Nvidia’s upcoming Shield tablet has appeared in a global certification database. The Global Certification Forum (GCF) website is listing the tablet, as the ‘SHIELD Tablet’, manufactured by Nvidia Corp.
The device was certified on June 27 2014. However, the listing does not reveal a lot of new info, other than the fact that the Shield, or at least some versions of the tablet, will feature 3G and 4G connectivity.
When is the Shield tablet due?
We originally broke the news back in May, reporting that Nvidia is working on a Shield branded tablet, powered by the new Tegra K1. The tablet was leaked on Nvidia’s Tegrazone in June, confirming our initial report.
The latest listing indicates the tablet is ready for certification, which means it could launch soon, but we can only speculate at this point.
The elephant in the room is HTC’s new Volantis tablet, which is powered by the 64-bit (Denver) version of the Tegra K1. This particular device is rumoured to be Google’s next Nexus tablet and the first Android device to ship with a 64-bit processor and a 64-bit operating system.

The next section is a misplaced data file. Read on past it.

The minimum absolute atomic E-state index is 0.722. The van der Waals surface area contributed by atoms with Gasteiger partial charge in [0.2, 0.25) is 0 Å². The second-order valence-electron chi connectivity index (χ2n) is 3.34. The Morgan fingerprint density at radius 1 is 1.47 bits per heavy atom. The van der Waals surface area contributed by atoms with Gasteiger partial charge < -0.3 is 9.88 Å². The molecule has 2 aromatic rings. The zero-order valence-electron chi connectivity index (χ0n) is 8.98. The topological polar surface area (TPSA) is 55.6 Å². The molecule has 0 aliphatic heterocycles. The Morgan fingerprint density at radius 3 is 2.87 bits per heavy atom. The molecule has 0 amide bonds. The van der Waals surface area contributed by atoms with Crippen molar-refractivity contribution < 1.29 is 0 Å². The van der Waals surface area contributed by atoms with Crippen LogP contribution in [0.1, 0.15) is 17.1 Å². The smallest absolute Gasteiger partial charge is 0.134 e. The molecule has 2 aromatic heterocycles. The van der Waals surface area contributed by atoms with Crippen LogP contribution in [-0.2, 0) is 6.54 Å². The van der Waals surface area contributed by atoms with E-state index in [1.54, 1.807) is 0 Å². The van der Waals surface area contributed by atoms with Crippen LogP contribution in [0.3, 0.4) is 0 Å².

So, does Nvidia’s new Shield tablet share the same DNA? Or is it a more frugal design, like the Xiaomi Mi Pad?
Shield leaks raise more questions than answers
Nvidia’s first tablet, the Tegra Note 7, was not a huge market success, but it was not a bad device. It offered great performance given its price and it shipped with a decent stylus.
The company’s decision to use Shield branding for its upcoming tablet is a bit puzzling. It is possible that Nvidia is using the Shield brand to denote Gamestream compatibility, which would be an interesting differentiator, as it would make the tablet a bit more appealing to millions of PC gamers hooked on Nvidia cards.
But what about the Note? Does this mean Nvidia is killing the Note series, or does it plan to use it for value tablets, something closer to the Xiaomi Mi Pad than the premium HTC Volantis? It seems likely but we still don’t know for sure and it will be interesting to see what Nvidia does, as it has already made that it is shifting its Tegra strategy and moving away from the handset market, after failing to score high-profile design wins over the past couple of years.